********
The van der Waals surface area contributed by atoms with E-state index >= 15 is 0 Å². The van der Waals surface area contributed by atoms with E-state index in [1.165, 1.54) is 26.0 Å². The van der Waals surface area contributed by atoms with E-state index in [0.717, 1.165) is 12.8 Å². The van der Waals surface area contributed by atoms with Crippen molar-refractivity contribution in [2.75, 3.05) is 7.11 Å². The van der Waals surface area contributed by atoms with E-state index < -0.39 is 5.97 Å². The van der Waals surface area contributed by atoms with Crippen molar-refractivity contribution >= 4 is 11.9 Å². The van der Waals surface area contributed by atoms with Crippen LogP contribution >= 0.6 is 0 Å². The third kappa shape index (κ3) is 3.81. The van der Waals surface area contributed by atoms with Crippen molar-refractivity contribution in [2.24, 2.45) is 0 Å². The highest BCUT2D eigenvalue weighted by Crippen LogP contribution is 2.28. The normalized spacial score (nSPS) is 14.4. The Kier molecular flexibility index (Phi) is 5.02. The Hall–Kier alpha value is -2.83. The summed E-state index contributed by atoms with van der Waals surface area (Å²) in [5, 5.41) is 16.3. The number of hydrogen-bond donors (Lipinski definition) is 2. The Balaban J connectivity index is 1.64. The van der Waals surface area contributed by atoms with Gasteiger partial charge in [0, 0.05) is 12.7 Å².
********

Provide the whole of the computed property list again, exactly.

The van der Waals surface area contributed by atoms with E-state index >= 15 is 0 Å². The van der Waals surface area contributed by atoms with E-state index in [1.165, 1.54) is 26.0 Å². The van der Waals surface area contributed by atoms with E-state index in [0.717, 1.165) is 12.8 Å². The van der Waals surface area contributed by atoms with Crippen molar-refractivity contribution in [2.75, 3.05) is 7.11 Å². The van der Waals surface area contributed by atoms with E-state index < -0.39 is 5.97 Å². The van der Waals surface area contributed by atoms with Crippen molar-refractivity contribution >= 4 is 11.9 Å². The van der Waals surface area contributed by atoms with Crippen LogP contribution >= 0.6 is 0 Å². The third kappa shape index (κ3) is 3.81. The van der Waals surface area contributed by atoms with Crippen molar-refractivity contribution in [2.24, 2.45) is 0 Å². The highest BCUT2D eigenvalue weighted by Crippen LogP contribution is 2.28. The normalized spacial score (nSPS) is 14.4. The Kier molecular flexibility index (Phi) is 5.02. The Hall–Kier alpha value is -2.83. The summed E-state index contributed by atoms with van der Waals surface area (Å²) in [5, 5.41) is 16.3. The number of hydrogen-bond donors (Lipinski definition) is 2. The Balaban J connectivity index is 1.64. The van der Waals surface area contributed by atoms with Gasteiger partial charge in [0, 0.05) is 12.7 Å².